South Asia has 23.7% of the global population but only 4.6% of the world’s renewable water sources. Countries in the region already face considerable water management challenges due to high population density, poverty, and a high dependence on agriculture as a source of livelihood. Water resources in South Asia are overexploited and depleting fast, and climate change will only exacerbate existing problems through irregular rainfall patterns and increased incidence of floods and droughts.
Four South Asian countries (India, Pakistan, Nepal and Afghanistan) have successfully applied a new governance framework called “Mainstreaming Adaptation to Climate Change within Governance Systems in South Asia” that allows governments to integrate climate change adaptation into governance systems, policies and plans. This framework identifies barriers and opportunities for climate adaptation mainstreaming.
By 2050, South Asia will need around US$ 500 billion to finance climate change adaptation, and public finances will form a crucial part of that picture. To ensure this, a new framework that helps governments mainstream spending on climate adaptation into domestic budgets, has been successfully implemented in Bangladesh, Nepal, Pakistan, Philippines and Thailand.
Dr. Thongchai Roachanakanan works for Thailand’s Ministry of Interior. As director of the Department of Public Works, Town & Country Planning he is responsible for the development of some of the fastest growing cities on earth. It is a level of responsibility that would weigh heavily on most people’s shoulders. But when talking to Dr Thongchai it becomes obvious that climate change and the pressure that it puts on urban areas is a worry that goes beyond the stresses of the traditional workplace.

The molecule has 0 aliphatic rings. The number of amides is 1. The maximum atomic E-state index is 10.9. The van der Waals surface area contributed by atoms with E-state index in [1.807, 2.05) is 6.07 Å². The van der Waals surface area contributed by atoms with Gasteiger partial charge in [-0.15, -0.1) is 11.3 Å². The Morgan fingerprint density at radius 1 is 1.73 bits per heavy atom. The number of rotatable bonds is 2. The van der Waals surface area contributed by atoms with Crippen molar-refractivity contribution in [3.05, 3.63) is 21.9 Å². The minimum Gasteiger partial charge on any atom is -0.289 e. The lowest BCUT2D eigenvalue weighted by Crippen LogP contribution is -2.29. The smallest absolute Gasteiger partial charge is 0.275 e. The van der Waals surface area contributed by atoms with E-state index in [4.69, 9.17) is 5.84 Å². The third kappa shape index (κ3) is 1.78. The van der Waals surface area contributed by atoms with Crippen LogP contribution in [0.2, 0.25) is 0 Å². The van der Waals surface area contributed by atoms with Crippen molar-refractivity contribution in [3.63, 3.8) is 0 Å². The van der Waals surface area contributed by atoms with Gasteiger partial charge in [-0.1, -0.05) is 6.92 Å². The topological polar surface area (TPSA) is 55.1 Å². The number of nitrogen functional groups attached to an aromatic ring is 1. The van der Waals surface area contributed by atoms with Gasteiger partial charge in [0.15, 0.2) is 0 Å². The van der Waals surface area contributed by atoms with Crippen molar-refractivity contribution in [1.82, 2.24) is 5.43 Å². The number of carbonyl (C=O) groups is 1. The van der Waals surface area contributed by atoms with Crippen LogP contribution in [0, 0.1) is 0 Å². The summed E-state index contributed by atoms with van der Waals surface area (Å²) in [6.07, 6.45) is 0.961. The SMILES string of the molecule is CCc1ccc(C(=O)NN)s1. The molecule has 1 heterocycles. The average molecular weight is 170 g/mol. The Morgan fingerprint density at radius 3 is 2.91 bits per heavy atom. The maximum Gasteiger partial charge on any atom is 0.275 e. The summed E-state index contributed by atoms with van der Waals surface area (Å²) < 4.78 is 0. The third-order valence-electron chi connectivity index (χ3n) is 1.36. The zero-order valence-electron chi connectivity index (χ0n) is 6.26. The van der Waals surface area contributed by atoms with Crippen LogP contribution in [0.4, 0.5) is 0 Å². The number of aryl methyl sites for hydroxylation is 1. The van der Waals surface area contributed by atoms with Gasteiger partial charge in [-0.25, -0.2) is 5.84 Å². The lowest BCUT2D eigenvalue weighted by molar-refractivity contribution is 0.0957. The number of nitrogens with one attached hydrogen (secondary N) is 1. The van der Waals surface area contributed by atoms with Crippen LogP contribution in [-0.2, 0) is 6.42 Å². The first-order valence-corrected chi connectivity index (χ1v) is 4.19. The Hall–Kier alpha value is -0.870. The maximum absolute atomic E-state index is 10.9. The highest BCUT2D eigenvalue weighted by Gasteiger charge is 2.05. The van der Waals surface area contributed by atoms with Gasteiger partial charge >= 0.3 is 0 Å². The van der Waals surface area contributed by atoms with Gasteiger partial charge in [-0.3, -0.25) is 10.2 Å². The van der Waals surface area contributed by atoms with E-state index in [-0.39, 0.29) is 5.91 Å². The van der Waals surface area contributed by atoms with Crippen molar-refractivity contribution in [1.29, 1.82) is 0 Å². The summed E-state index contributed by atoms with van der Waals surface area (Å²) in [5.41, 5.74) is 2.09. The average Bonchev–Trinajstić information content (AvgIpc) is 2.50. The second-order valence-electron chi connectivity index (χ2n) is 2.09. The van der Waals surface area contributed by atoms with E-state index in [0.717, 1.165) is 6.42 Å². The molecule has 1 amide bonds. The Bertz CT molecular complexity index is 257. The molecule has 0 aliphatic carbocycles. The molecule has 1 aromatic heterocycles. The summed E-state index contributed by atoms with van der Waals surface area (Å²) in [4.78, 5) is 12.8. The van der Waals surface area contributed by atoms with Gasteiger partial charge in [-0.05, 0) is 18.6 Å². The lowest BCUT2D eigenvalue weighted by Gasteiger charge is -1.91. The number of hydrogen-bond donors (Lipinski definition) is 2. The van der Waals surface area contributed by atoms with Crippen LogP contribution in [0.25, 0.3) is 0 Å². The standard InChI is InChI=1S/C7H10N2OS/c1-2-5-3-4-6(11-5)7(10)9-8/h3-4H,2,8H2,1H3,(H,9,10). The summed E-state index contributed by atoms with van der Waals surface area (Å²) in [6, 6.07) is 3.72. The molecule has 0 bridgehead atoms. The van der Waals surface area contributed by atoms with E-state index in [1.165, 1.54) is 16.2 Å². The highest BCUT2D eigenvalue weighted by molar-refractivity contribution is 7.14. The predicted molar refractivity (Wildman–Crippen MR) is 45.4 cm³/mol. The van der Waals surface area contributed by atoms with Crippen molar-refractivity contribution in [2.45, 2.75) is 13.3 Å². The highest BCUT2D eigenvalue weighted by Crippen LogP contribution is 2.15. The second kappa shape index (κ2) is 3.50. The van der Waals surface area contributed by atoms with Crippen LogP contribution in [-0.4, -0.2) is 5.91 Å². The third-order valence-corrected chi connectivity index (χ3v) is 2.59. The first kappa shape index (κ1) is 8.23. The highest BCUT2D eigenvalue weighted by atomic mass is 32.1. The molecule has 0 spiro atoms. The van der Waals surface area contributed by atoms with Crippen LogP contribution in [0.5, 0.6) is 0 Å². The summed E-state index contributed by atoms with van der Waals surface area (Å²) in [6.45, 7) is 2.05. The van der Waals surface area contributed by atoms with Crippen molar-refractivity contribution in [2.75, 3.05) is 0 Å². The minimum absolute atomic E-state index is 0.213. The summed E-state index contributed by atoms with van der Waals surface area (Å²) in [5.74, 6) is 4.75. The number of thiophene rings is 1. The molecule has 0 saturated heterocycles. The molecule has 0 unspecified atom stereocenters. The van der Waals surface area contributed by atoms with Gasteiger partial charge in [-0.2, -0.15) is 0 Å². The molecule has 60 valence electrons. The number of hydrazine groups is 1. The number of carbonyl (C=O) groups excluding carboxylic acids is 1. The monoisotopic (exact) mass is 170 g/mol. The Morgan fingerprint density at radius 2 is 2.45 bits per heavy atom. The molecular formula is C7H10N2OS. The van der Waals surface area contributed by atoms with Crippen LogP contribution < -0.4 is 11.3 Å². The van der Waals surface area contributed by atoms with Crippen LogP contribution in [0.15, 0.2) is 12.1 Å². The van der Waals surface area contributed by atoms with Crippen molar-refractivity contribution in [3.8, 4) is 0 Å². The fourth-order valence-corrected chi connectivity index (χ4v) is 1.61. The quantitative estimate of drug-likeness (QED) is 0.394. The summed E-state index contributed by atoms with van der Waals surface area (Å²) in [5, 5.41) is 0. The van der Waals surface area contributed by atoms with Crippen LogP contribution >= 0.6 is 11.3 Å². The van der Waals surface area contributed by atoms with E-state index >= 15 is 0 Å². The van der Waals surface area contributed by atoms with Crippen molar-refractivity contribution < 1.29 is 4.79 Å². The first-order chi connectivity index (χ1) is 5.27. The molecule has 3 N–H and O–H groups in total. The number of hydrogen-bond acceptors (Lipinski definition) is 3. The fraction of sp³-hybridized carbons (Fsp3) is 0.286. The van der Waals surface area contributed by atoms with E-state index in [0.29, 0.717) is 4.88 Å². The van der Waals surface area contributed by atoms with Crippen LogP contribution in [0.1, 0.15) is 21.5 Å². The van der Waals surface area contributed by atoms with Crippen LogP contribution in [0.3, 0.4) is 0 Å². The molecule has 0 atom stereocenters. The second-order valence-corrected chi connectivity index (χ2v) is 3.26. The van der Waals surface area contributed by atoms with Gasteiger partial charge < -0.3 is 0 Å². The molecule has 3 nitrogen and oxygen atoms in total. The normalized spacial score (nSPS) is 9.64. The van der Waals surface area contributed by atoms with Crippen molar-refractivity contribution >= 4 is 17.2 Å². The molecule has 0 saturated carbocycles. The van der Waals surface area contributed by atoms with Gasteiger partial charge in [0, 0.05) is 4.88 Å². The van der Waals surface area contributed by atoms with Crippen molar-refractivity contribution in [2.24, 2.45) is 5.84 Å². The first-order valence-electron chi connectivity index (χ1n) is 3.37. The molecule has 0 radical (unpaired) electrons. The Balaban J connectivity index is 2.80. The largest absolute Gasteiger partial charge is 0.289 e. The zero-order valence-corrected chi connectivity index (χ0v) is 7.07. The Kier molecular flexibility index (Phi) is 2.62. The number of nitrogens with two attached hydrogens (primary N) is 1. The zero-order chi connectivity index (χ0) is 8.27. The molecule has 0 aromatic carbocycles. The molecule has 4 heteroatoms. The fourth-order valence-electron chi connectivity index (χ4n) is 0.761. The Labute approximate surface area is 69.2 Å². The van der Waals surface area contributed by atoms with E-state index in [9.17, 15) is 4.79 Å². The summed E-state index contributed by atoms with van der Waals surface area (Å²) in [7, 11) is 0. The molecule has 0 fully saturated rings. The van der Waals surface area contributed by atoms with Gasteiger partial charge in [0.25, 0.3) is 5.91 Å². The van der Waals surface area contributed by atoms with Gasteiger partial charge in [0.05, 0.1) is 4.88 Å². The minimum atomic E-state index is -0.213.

Sumbawa Besar is the capital of the Indonesian island of Sumbawa. The word “besar” means ‘capital’ but also forms the basis for the island’s slogan: “Bersih, Elok, Sehat, Aman dan, Rapi” or “clean, beautiful, healthy, safe, and proper”.
When Elly Tartati Ratni, speaks of her home town, it is clear that this five-word description is apt. Elly recalls the coastal town as a beautiful to grow up in. She speaks of her childhood there with great fondness, especially her years as a girl scout.